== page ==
When was the last time you audited your IT providers and their supply chains? For most housing providers, they haven’t done so since the original tendering process or during the award of the contract. Increasingly, procurement processes cover whether the prospective supplier has a business continuity plan, and whether it has been used or at least tested. The business continuity scoring in the tender is often a significant indicator of the importance planning for the unexpected.
The problem is that circumstances change during the life of the contract. Your reliance on the supplier may have increased, plans need updating and the author of the plan may have moved on, they may have moved site or expanded, or even changed their own supply chain. If their business continuity plans are gathering dust on a shelf, they will not be worth the paper they are written on and may even cause a distraction from management’s decision-making as they are not aware of the actions expected of them and of others.
Furthermore, when asked about the recovery times specifically for services to the customer in question, over half said that they could return to normal service within four hours. To put this rather optimistic figure in perspective, that rivals some of the recovery times for top financial services companies investing millions in their business continuity strategies.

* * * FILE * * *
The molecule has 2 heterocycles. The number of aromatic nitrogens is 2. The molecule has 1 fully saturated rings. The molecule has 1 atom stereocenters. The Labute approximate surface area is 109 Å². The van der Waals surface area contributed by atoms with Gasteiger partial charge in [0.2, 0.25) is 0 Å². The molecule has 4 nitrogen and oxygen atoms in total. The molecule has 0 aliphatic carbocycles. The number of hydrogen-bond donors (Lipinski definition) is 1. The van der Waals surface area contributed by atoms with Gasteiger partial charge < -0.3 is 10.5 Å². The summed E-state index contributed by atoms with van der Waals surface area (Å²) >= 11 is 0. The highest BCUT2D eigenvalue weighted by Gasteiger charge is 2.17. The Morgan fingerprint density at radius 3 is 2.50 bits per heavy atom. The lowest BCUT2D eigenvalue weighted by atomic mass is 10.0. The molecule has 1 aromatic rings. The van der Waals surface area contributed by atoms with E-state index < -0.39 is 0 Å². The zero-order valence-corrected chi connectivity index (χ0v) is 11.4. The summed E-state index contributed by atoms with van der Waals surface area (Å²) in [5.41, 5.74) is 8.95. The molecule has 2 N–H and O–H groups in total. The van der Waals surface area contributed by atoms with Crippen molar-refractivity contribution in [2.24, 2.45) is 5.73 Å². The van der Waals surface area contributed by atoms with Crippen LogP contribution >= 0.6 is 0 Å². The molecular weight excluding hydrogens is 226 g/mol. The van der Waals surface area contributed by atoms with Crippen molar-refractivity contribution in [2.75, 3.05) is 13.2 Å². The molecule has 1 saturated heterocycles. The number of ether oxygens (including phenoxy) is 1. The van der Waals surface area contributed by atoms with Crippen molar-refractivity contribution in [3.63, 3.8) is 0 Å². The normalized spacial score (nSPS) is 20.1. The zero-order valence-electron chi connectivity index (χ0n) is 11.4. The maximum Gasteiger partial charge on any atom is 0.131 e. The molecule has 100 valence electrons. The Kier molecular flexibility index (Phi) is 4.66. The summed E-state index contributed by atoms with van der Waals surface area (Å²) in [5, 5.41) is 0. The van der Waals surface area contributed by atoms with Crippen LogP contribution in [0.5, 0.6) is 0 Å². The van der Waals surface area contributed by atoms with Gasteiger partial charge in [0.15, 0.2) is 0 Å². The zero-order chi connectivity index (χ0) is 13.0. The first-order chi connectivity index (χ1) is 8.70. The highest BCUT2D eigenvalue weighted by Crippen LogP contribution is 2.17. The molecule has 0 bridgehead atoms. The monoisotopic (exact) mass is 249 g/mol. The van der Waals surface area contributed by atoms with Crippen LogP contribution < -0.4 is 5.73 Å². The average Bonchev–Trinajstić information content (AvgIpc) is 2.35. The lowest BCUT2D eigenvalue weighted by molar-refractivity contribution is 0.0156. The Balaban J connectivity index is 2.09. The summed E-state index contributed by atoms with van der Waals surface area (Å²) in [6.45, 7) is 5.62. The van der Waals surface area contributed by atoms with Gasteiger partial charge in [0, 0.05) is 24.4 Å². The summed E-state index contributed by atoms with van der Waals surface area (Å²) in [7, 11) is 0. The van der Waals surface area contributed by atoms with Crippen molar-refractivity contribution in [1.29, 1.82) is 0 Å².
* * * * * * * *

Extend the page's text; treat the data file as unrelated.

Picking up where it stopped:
Does this look too good to be true? I’m afraid to say that a lot of the time it is. What qualifies as a business continuity plan can range from a template downloaded from the internet with spaces to fill in contact details for managers to a one-page list of incident management actions. The key lesson to learn is to request a copy of the plan (sanitised if necessary) to fully understand the extent of the planning. We like to see specific recovery times identified in the plans and if you are a key customer, you should have your own recovery points and times. There needs to be a reality check of the recovery times based on how the resources are going to be replaced, taking into account premises, staff, ICT, data and supplies.
Without carrying out a detailed business impact analysis, the plans written can be rudderless and may be trying to recover the wrong parts of the business. Without exercising the plan or reviewing past incidents, the management team appointed in the plan will not be trained in its use or understand their roles.
This all illustrates the need to look at your suppliers’ business continuity systems. And although some recent failures have been financially driven (e.g. Connaught & Rok), don’t forget the importance of monitoring the credit worthiness of your supply chain and making plans to replace key suppliers if needed.
Mick Bayne is a director of Biscon Planning.